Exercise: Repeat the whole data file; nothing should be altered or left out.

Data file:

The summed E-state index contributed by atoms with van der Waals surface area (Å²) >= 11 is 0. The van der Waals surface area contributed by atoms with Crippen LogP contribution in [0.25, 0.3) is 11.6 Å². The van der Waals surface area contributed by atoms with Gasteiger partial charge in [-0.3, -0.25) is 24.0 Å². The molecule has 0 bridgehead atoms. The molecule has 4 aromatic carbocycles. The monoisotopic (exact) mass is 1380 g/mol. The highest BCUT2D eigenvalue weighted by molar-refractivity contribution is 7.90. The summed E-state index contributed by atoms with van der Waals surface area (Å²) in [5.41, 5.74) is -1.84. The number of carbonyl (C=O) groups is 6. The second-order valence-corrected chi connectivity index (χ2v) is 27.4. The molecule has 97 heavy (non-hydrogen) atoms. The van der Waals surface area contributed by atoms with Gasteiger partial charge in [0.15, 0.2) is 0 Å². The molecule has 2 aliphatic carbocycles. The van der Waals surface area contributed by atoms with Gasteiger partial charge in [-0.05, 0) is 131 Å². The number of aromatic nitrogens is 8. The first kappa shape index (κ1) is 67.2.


The summed E-state index contributed by atoms with van der Waals surface area (Å²) >= 11 is 0. The van der Waals surface area contributed by atoms with Crippen LogP contribution in [0.25, 0.3) is 11.6 Å². The van der Waals surface area contributed by atoms with Gasteiger partial charge in [-0.3, -0.25) is 24.0 Å². The molecule has 0 bridgehead atoms. The molecule has 4 aromatic carbocycles. The monoisotopic (exact) mass is 1380 g/mol. The highest BCUT2D eigenvalue weighted by molar-refractivity contribution is 7.90. The summed E-state index contributed by atoms with van der Waals surface area (Å²) in [5.41, 5.74) is -1.84. The number of carbonyl (C=O) groups is 6. The second-order valence-corrected chi connectivity index (χ2v) is 27.4. The molecule has 97 heavy (non-hydrogen) atoms. The van der Waals surface area contributed by atoms with Gasteiger partial charge in [0.15, 0.2) is 0 Å². The molecule has 2 aliphatic carbocycles. The van der Waals surface area contributed by atoms with Gasteiger partial charge in [-0.05, 0) is 131 Å². The number of aromatic nitrogens is 8. The first kappa shape index (κ1) is 67.2.